With the market for solid-state drives continually expanding, we wanted to explore some of the most popular tweaks enthusiasts use to purportedly improve performance and free up capacity. We break out the benchmarks and put them to the test.
Disable The Paging File
How to disable:
- Right-click Computer
- Select Properties
- Select Advanced system settings
- Select the Advanced tab and then the Performance radio button
- Select the Change box under Virtual memory
- Un-check Automatically manage paging file size for all drives
- Select No paging file, and click the Set button
- Select OK to allow and restart.
Per Wikipedia: "In computeroperating systems, paging is one of the memory-management schemes by which a computer can store and retrieve data from secondary storage for use in main memory. In the paging memory-management scheme, the operating system retrieves data from secondary storage in same-size blocks called pages. The main advantage of paging is that it allows the physical address space of a process to be non-contiguous. Before the time paging was used, systems had to fit whole programs into storage contiguously, which caused various storage and fragmentation problems."
You can disable the paging file to free up space that would have otherwise been set aside on your SSD by the operating system. But bear in mind this move isn't without risks. Should your system run out of physical memory, the fact that there is no virtual memory available to allocate means that subsequent crashes are quite likely. Really, this mostly makes sense if you have a ton of RAM and aren't worried about the potential for data loss should an application crater in the event your system exceed what is installed.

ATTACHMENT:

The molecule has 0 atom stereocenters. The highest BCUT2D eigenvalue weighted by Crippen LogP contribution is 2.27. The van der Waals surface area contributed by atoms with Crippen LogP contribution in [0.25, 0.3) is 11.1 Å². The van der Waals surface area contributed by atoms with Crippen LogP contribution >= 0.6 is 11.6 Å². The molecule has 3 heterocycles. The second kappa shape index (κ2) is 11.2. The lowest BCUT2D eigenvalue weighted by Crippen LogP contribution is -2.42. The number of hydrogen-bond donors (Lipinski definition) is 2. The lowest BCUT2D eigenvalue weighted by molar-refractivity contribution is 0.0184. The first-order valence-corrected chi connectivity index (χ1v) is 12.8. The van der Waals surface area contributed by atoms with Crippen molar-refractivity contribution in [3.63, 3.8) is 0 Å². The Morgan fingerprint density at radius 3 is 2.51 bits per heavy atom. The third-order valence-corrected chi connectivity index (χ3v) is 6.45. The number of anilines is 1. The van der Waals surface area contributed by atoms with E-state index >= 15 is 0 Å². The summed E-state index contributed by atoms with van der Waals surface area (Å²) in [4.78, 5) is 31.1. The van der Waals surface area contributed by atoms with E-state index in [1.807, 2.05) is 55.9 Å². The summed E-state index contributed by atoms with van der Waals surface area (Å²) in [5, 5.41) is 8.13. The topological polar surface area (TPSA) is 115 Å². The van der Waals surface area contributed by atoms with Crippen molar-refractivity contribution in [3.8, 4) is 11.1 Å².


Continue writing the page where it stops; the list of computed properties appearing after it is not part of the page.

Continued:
Per Microsoft support, "The Hiberfil.sys hidden system file is located in the root folder of the drive where the operating system is installed. The Windows Kernel Power Manager reserves this file when you install Windows. The size of this file is approximately equal to how much random access memory (RAM) is installed on the computer." It follows, then, that disabling this feature returns as much storage capacity as you have installed RAM.
A desktop armed with an SSD doesn't stand to gain much performance-wise from leaving hibernation on. Simply powering down and booting back up will happen fast enough. If you're using a notebook, powering down and back up is also preferable to letting your machine drop to standby and continue draining battery power.
How to disable:
- In the Start menu search box, type "cmd" without the quotes
- Right-click the cmd program and select Run as Administrator
- In the command line, type "powercfg -h off", again without the quotes
- Once completed, the command prompt returns.
Hibernation was designed for for systems with conventional hard drives, allowing them to "wake back up" faster than a complete boot cycle would have otherwise allowed. Given the access times of SSDs, though, the feature offers little to no benefit. Meanwhile, that extra capacity is much more valuable.
- Optimizing Precious Solid-State Storage
- Start By Enabling AHCI (With TRIM)
- Disable System Restore And Drive Indexing
- Disable The Page File And Hibernation
- Disable Prefetch, SuperFetch, And Windows Write-Cache Buffer Flushing
- Disable SuperFetch (Again), Windows Search, ClearPageFileAtShutdown, And LargeSystemCache
- Power Settings Adjustment
- Test Setup And Method
- Benchmark Results: CrystalDiskMark
- Reclaiming Storage Capacity
- Benchmark Results: Iometer
- Benchmark Results: Iometer Streaming
- Benchmark Results: 4 KB Random Reads And Writes
- Benchmark Results: PCMark Vantage Storage Test
- What's The Deal With Write-Cache Buffer Flushing?